A “tree of national importance” helped to push through plans for a new care home in Sindlesham despite protests from residents who were unhappy about the impact building the new support facility could have.

Lord Harris Court Centre care home will be demolished after councillors voted through plans, meaning the 88-bedroom property will make way for a new 45-bedroom care home and 60 assisted living apartments on Mole Road.

The application was thrown out in June last year as Wokingham Borough Council ruled a replacement development, which was designed with 72 bedrooms instead of 45, would have been “overbearing” and “intrusive”.

These concerns remained for the revised application, with councillors, residents and Winnersh Parish Council objecting to the new plans on similar grounds.

Resident Mike Larsen outlined worries about the size of the property on behalf of neighbours and claimed the new development’s density and scale would be “even greater” than the care home described in the previous application, as this facility would be a new development rather than a replacement building.

Winnersh councillor Paul Fishwick echoed Mr Larsen’s concerns, suggesting balconies on the care home would overlook residential properties, would increase traffic congestion and would increase light pollution.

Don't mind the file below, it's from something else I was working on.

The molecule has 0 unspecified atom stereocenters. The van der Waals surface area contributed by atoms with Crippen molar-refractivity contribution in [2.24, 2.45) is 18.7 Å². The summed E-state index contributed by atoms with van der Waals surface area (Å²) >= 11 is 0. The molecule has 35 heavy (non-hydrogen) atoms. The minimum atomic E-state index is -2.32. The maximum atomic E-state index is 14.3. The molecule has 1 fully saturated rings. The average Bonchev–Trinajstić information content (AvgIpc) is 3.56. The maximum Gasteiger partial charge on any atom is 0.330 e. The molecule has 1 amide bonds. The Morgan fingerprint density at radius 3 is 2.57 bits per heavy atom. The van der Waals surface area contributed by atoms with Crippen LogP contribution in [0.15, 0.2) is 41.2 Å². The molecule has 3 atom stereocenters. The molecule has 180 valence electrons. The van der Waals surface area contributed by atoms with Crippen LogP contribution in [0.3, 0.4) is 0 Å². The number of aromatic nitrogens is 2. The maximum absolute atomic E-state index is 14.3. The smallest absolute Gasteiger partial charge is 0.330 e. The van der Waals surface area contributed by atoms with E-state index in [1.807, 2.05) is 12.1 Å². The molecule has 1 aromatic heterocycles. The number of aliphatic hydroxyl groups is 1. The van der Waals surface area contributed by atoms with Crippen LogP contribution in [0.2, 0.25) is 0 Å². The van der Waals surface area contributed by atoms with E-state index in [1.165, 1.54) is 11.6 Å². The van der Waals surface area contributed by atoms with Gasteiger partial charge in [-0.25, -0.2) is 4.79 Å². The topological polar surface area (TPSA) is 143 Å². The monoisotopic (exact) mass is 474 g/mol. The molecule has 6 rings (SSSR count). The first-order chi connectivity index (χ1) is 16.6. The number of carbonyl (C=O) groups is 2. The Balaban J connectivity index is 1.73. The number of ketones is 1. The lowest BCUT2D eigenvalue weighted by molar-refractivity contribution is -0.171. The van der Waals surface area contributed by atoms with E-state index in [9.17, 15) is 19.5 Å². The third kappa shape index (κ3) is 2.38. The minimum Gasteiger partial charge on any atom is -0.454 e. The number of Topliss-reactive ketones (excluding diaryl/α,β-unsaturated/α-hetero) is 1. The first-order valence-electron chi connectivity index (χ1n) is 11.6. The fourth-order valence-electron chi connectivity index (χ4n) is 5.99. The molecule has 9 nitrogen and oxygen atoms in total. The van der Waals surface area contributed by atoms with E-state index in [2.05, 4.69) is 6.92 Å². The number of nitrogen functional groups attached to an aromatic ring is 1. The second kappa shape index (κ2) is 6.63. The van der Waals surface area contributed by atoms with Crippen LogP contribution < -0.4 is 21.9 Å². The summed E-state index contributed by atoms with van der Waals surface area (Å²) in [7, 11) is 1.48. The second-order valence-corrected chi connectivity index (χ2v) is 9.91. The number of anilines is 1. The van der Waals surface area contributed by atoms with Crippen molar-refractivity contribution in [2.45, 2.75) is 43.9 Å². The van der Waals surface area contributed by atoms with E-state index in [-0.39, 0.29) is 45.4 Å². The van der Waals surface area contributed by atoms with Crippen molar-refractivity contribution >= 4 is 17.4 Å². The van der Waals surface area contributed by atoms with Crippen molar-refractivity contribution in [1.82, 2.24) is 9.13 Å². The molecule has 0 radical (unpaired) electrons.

Planning documents show 17 trees are set to be removed as part of the proposal and council officers were quizzed on whether the plans should go ahead, given some protected trees would be felled to make way for the development.

Councillor Rachelle Shepherd-DuBey said: “There’s no reason to take them down – they could provide screening for local residents.”

But planning committee member Angus Ross highlighted a key line from the council’s tree and landscape officer in the application report, which stated: “I have considered the proposed removal of trees T33 & T34 which is discussed in the Arboricultural Report and conclude I have no objection to this.

“T33 & T34 currently compromise the growth of T35, which is considered to be a high-quality tree of national importance.”

According to external woodlands consultants, T35 is a “truly spectacular specimen” which has “major forked limbs”, a “huge spreading crown” and is expected to have a “very considerable life expectancy”.

The consultant’sC report added: “There is no doubt to my mind that this tree is of regional, if not national importance. As far as I could see it is in good physiological condition and there were no structural defects, but I did not have access to it and it should be surveyed and protected. “This is a significant “find” and is of such visual and cultural merit that it deserves special treatment.”

Before councillors voted to approve the application five votes to two, councillor Ross added: “It does seem a much better proposal than the one that was refused before.”

WBC’s planning committee met to decide on the proposal on Wednesday, May 8.